The European Union (EU), United States and Japan accounted for 71 per cent of world inflows and 82 per cent of outflows in 2000. In the last few years, Japan has become somewhat more important as a destination for FDI and less important as a source, although its significance as an outward investor is still much greater than that as an FDI recipient. The EU has replaced US as the largest outward investor. For that matter, the EU, as a group is dominant as both investor and recipient. The FDI flows of the ten largest recipients and source nations are given in Appendix 5.
The developing nations share of world FDI has been falling since 1994. Refer Appendix 6 for data on FDI inflows by region for the years 1990 to 2000. This decline in 2000 relative to levels in 1997-98 reflects a continuation of the investor risk aversion that began during the Asian crisis. It could also be a result of better growth opportunities and higher returns that were available in the industrial countries (particularly US) during this period. This suggests that sudden movements in exchange rates are likely to influence FDI flows. This topic is now attracting considerable research attention. We shall revert to it in Chapter VIII of the report.
Further, a careful look at the country wise decomposition of FDI flows to developing countries reveals that the distribution is highly skewed. Ten middle-income countries accounted for about 70 per cent of FDI flows to developing countries in the 1992-1998 period. The middle-income countries as a group accounted for over 90 per cent of FDI inflows to developing countries, while the share of low-income countries was only 6-7 per cent. In particular, China received over 25 per cent of all FDI to developing countries, with Brazil, Mexico, Argentina and Malaysia accounting for another 22 per cent.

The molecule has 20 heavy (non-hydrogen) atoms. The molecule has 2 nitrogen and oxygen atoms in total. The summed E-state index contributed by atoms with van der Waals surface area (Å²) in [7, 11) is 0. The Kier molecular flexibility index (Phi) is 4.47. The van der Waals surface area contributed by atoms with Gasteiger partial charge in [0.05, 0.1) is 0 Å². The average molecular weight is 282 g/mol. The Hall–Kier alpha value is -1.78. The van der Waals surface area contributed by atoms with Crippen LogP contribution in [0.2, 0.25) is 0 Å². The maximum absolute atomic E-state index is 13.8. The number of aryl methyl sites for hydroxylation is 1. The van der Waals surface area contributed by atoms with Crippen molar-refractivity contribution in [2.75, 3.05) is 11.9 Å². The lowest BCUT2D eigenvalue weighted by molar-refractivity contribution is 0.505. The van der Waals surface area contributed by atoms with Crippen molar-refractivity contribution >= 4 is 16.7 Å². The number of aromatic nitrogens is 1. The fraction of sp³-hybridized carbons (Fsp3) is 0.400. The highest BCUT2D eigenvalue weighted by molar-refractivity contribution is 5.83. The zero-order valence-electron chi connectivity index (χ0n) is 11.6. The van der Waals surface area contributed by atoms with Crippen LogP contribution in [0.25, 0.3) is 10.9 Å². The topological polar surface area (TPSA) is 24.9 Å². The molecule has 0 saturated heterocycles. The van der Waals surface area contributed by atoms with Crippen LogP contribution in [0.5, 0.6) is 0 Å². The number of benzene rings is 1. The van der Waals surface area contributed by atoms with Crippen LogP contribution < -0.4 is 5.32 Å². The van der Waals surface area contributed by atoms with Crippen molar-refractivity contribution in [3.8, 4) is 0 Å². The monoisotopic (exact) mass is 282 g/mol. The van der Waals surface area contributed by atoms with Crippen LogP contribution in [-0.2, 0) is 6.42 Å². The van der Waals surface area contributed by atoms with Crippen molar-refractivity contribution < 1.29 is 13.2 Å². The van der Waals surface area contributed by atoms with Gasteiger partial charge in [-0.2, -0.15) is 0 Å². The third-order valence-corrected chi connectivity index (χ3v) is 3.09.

UNCTAD3 reports that World FDI flows are likely to decline by 40 per cent in 2001. This would be the first drop in FDI flows since 1991 and also the largest over the past three decades. This projected fall is the result of a recent decline in cross-border M&A’s. The decline in M;A’s is related to the slowdown in the world economy. A lull in the consolidation process (through M&A’s) in certain industries like telecommunications and automobiles also contributed to this fall. In case of developed countries, FDI flows are expected to decrease significantly from US$ 1.005 trillion in 2000 to an estimated US$ 510 billion in 2001. For developing countries, the extent of decline is estimated to be lower. The FDI flow is expected to reduce from US$ 240 billion in 2000 to US$ 225 billion in 2001.
The analysis of the role of MNEs can give substantial additional insights to the phenomenon of FDI. After all, it is the MNE that carries out FDI activities. Rugman (2000) observed that the worlds’ 500 largest MNEs are based mostly in the US, EU, and Japan (Refer Appendix 7). These countries account for more than 80 per cent of the worlds’ stock of FDI and over half of world trade. Rugman further indicated that in reality, a vast majority of MNE manufacturing and service activity is (and has always been) organized regionally, not globally. MNEs tend to operate in each other’s home markets thus resulting in the regional concentration of FDI flows.